Mar 30, 2012 at 5:18 pm #1288102
What are your thoughts on wearing felt hats for backpacking? I usually hike in a baseball cap, but aside from keeping a little sun out of my eyes, it really doesn't do much for protection. I kind of like the looks of some felt hats, and they can look good outdoors or in more dressy settings.
From the little that I've read, quality felt has a fairly decent comfortable temperature range, and is not half bad at rain protection. Here is a link to an Australian company that has some great looking felt hats…
Anyone here backpack with a felt hat? I'd be interested to hear pros and cons.Mar 30, 2012 at 5:23 pm #1861690
The one con I can think of is that they are rather warm and could make you sweaty if you are hiking.Mar 30, 2012 at 5:30 pm #1861696
@b-g-2-2Locale: Silicon Valley
They are heavy, and a good one is expensive.
–B.G.–Mar 30, 2012 at 5:48 pm #1861702
@jdw01776Locale: Southeast Texas
When I started backpacking (1976) wool felt crusher hats were all the rage. They were hot, soaked up water, and took a long time to dry. Based on my experience with those, I'll take a nice, light, nylon baseball style cap anyday — works much better under a hood…Mar 30, 2012 at 5:52 pm #1861705
Thanks for the feedback. Kat and Bob, you make valid points. They are expensive (for the good ones), heavier, and would likely be hot.
John, I agree about baseball caps underneath hoods, they really work well. During rain that is usually my preferred headgear, baseball cap and hood. In the sun and cold, however, the baseball cap is pretty lacking.Mar 30, 2012 at 6:15 pm #1861711
@b-g-2-2Locale: Silicon Valley
My baseball cap has a Gore-tex-like fabric, so it is pretty good in wet weather. For cold weather, I tuck a folded bandana inside it for better insulation. For sun, I unfold the bandana and let it hang down from the cap over my ears and neck.
–B.G.–Mar 30, 2012 at 8:31 pm #1861735
@cameronLocale: The WOODS
I've worn one a few times. Not great in hot weather and I always felt it was kinda in the way. I took two to summer camp and let kids wear them. They liked the look of them so I'd let them pass them around.
I also like baseball camps because I can wear them under a hood.Mar 30, 2012 at 8:46 pm #1861742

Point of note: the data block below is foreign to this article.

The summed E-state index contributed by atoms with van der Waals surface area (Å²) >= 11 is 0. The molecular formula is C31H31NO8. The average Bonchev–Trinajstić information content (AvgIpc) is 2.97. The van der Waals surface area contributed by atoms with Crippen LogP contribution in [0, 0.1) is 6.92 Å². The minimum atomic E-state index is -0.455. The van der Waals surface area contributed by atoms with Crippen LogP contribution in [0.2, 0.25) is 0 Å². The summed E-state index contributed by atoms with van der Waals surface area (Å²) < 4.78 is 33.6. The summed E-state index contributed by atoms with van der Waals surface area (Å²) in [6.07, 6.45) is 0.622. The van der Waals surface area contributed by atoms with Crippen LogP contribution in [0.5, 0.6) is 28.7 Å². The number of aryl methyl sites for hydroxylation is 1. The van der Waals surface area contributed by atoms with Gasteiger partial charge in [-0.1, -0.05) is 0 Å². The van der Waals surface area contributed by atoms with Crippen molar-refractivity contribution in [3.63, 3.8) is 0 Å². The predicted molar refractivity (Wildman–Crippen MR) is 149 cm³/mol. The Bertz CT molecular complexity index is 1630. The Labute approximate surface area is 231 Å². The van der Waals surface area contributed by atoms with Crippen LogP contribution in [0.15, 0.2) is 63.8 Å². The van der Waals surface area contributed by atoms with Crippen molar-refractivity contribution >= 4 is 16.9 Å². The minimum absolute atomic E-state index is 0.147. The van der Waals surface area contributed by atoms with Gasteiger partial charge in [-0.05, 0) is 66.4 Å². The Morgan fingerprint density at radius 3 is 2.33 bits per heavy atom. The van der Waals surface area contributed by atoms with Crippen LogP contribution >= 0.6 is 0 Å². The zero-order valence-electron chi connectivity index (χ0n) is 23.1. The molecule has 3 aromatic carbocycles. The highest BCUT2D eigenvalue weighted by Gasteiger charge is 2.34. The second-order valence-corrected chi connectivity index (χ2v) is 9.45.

@danepackerLocale: Mojave Desert
Backin the summer when Richard Nixon was abdicating his throne I was canoeing the wilds of Quebec's Kippawa Game preserve. I had a felt crusher" (roll-up) hat that I'd treated with maybe 10 coats of Sno Seal spread on my hands and rubbed in the hat's exterior, using a hair drier between each application.
It worked. In day-long rains I never got a wet head. I recommend it for cool-wet climates like Canada or the US Pacific Northwest.
But don't take more than a roll-up crusher style felt hat due to the weight.Mar 30, 2012 at 11:12 pm #1861772
Funny, I just bought an Akubra Cattleman. I'm not sure it's the best choice for ultralight trail use, but for everday use in the rainy Pacific Northwest, it's just about perfect – way better than any hood or baseball cap.
Something I learned in my research is that pretty much all of the Akubras imported into the US (exclusively by David Morgan) are lined, even if their Australian counterparts are not. As I wanted an unlined hat, I ordered mine from Everything Australian (everythingaustralian.com.au). They were great folks to work with and I actually paid a bit less than what David Morgan was asking.
Another thing worth mentioning is to avoid wool and stick with good-quality fur felt. Wool won't stand up to weather very well – it shrinks and loses shape quite easily.Mar 31, 2012 at 12:09 am #1861776
"The one con I can think of is that they are rather warm and could make you sweaty if you are hiking."
Well Akubras are pretty standard in the hottest parts of Australia, so draw your own conclusions ….Mar 31, 2012 at 12:20 am #1861778